- National Congress of American Indians (NCAI) launches campaign
to address stereotypes found in print and in other media
- NA activists at Dartmouth College continue to promote changes
in that school's Indians nickname. replaced
soon by Big Green
- University of Oklahoma retires its Little Red mascot
that had been traditional since 1940's
- Protests against Cleveland Indians baseball team - Chief
Wahoo - take place in Cleveland.
- Marquette University (MI) abandons its Willie
Wampum mascot. Prior to the 1994 season, the MU changed Warriors
to Golden Eagles.
- A petition by AI students at Stanford University results in
the school dropping Indian sports team
nickname and logos.
- Dickinson State (ND) changes from the Savages
to the Blue Hawks.
- Increasing efforts begun in the 1960's, First Nations students
at the University of North Dakota (UND) take steps to retire the school's Fighting
- Syracuse University (NY) did away with Saltine
- St Bonaventure, NY, retired it's
Brown Indians and Brown Squaws
sports team mascots.
- Southern Oregon University ends a tradition begun in 1950 when
its Red Raiders sports teams cease using
several depictions of Indian chiefs as
mascots and symbolic logos for sporting events
- The Michigan State Civil Rights commission issues a report on
nicknames, logos, and mascots depicting NA people in Michigan education
- Minnesota State Board of Education adopts a resolution stating
that "the use of mascots, emblems, or symbols depicting American Indian
culture or race (is) unacceptable." and encourages all districts to
immediately proceed to remove such mascots.
- Public schools in Wisconsin begin to change their American
Indian related sports team logos, mascots, and nicknames. As of 1998, 21 schools
- almost 1/3 - of the total using such icons, had changed.
- Siena College in NY drops Indians
- are now Saints.
- Saint Mary's college (MN) changes from Red
Men to the Cardinals.
- Charlene Teters, NA graduate student attending University of
Illinois at Urbana-Champaign, initiates efforts to eliminate that school's Chief
- Nebraska Commission on Indian Affairs requests 27 public
schools in that state to end their use of American Indian names and mascots.
- The National Education Associate (NEA) the largest educational
organization of its kind in the world, passes resolutions in 2 consecutive years
(91/92) denouncing the use of ethnic related sports team mascots, symbols, and
- Eastern Michigan University changes its Huron
nickname to Eagles.
- Advocates protest at the Minneapolis Metrodome where Superbowl
XXVI found the Buffalo Bills pitted aginst Washington
- Seven Native Americans filed a lawsuit against the Washington
Redskins football club and petitioned the U.S. Patent and Trademark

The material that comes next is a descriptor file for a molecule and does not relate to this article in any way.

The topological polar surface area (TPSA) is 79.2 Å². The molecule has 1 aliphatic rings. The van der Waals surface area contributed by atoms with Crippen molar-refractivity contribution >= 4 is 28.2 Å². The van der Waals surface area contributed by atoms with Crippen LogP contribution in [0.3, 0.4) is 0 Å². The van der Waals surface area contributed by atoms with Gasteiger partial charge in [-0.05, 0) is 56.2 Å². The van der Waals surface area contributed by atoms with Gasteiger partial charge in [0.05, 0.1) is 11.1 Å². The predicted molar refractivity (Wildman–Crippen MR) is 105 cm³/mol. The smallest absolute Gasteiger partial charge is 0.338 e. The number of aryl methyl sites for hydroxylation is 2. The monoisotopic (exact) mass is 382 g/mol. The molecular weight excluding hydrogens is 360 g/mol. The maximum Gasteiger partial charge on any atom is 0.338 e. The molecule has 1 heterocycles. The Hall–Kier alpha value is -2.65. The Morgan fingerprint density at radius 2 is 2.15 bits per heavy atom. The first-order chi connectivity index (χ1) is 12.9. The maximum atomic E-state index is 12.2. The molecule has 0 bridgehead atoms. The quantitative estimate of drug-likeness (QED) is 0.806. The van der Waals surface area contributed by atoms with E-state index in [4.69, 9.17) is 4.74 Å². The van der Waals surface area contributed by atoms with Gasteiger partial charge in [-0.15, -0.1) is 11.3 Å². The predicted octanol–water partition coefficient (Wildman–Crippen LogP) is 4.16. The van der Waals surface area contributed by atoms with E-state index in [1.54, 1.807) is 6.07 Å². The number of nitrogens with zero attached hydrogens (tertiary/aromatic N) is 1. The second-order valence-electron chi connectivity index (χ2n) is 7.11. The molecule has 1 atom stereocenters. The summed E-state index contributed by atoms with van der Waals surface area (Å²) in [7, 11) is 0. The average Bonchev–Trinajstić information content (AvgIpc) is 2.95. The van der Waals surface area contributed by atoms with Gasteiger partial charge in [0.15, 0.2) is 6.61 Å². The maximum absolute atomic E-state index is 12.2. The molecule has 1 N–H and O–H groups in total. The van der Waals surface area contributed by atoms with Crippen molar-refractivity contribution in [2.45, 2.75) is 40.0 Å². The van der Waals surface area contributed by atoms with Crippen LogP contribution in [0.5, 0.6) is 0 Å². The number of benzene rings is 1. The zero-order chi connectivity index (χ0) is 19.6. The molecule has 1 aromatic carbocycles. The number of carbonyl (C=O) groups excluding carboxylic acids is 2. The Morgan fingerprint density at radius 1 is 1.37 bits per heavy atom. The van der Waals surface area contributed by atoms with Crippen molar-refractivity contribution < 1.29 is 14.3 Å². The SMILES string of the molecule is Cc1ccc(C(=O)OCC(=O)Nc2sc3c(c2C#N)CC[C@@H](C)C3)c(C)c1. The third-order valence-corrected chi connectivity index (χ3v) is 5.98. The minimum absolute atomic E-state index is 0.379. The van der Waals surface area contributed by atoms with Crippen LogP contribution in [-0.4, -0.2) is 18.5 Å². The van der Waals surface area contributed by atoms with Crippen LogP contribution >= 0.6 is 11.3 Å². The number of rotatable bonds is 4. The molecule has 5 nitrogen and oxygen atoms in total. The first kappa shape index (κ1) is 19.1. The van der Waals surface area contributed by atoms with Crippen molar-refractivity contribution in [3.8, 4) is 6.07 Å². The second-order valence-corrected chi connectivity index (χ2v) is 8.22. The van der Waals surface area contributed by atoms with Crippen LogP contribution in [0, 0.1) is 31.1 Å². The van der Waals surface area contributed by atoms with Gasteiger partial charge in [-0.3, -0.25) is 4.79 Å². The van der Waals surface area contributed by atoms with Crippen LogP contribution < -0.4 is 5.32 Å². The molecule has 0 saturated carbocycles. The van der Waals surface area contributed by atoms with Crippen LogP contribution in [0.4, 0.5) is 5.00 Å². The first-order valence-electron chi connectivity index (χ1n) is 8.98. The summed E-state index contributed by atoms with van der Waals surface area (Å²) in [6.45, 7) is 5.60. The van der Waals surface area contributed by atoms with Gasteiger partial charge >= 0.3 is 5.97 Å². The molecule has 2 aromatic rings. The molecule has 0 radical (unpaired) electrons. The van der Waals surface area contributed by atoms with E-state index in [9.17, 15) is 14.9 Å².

Office for cancellation of federal registrations for Redskins
and Redskinettes...and associated names of
the team in the nation's capital.
- Portland Oregonian announces it will no longer use the word "Redskins"
and several other American Indian related terms in print.
- Radio stations WASH and WTOP in Washington DC also adopt
- Simpson college, drops its Redmen
and Lady Reds to Storm.
- Despite a lawsuit and over 2000 signatures signed in protest,
Naperville Central High School (IL) switches its nickname from Redskins
to Redhawks. Grand Forks Central High School (ND) changes its sports teams'
nickname from Redskins to Knights.
- National Congress of American Indians issues a resolution
which "denounces the use of any American Indian name or artifice associated
with team mascots."
- Arvada High School, near Denver Col, drops its Redskins
sports team nickname
- The State of Wisconsin Department of Public Instruction issues
a directive "strongly urging" all Wisconsin schools using American
Indian related mascots to discontinue such uses.
- Enumclaw Junior High School (WA) dropped its "Chieftain"
- Hartwick College in Oneonta, New York, exchanged it's "Warriors"
nickname for "Hawks."
- As a show of appreciate for having changed its
"Indian" mascot, Park High school in Cottage Grove,
Minnesota, is awarded $10,000 by the Prairie Island Mdewakanton Sioux Community.
- Prior to the 1994-95 season Marquette University retired its
"Warriors" nickname in favor of
- St. John's, the largest Catholic university in America, drops
its "Redmen" nickname in favor of
- University of Tennessee at Chattanooga discontinues the use of
its "Chief Moccanooga"
mascot. The following year the team's "Moccasins"
nickname was shortened to "Mocs" in reference to Tennessee's state
bird, the Mockingbird.
- Miami University of Ohio (Oxford, OH) drops its "Redskins"
- The Toronto Bluejays triple-A farm team in Syracuse, NY, heeds
concerns expressed by advocates and changes its nickname from the "Chiefs"
to the "Skychiefs."
- Hull Western Christian school in Hull, Iowa, is honored by the
Sioux City Human Rights Commission for retiring the school's "Indians"
- In a process that began in 1995, Adams State University
(Alamosa, CO) changes its mascot from an "Indian"
to a "Grizzly."
- Newtown High School in Sandy Hook, Connecticut drops its "Indians"
nickname in favor of the "Nighthawks."
- The United Methodist Church takes an official stance
Concerning Demeaning Names to Native Americans as well as on other related
- Fremont High School in Sunnyvale, California, changed its
mascot from "Indians" to
- Students at Hortonville, Wisconsin, adopt a non-recognition
policy stating their school will not use cheers, names, etc., related to
"Indian" sports team tokens employed by opposing teams.
- Jay Rosenstein's documentary "In Whose Honor" is
aired nationally on the Public Broadcasting System TV show "Point of
View." Mr. Rosenstein's film highlights Charlene Teters' efforts to
eliminate the "Chief Illiniwek"
mascot used by the University of Illinois at Urbana-Champaign.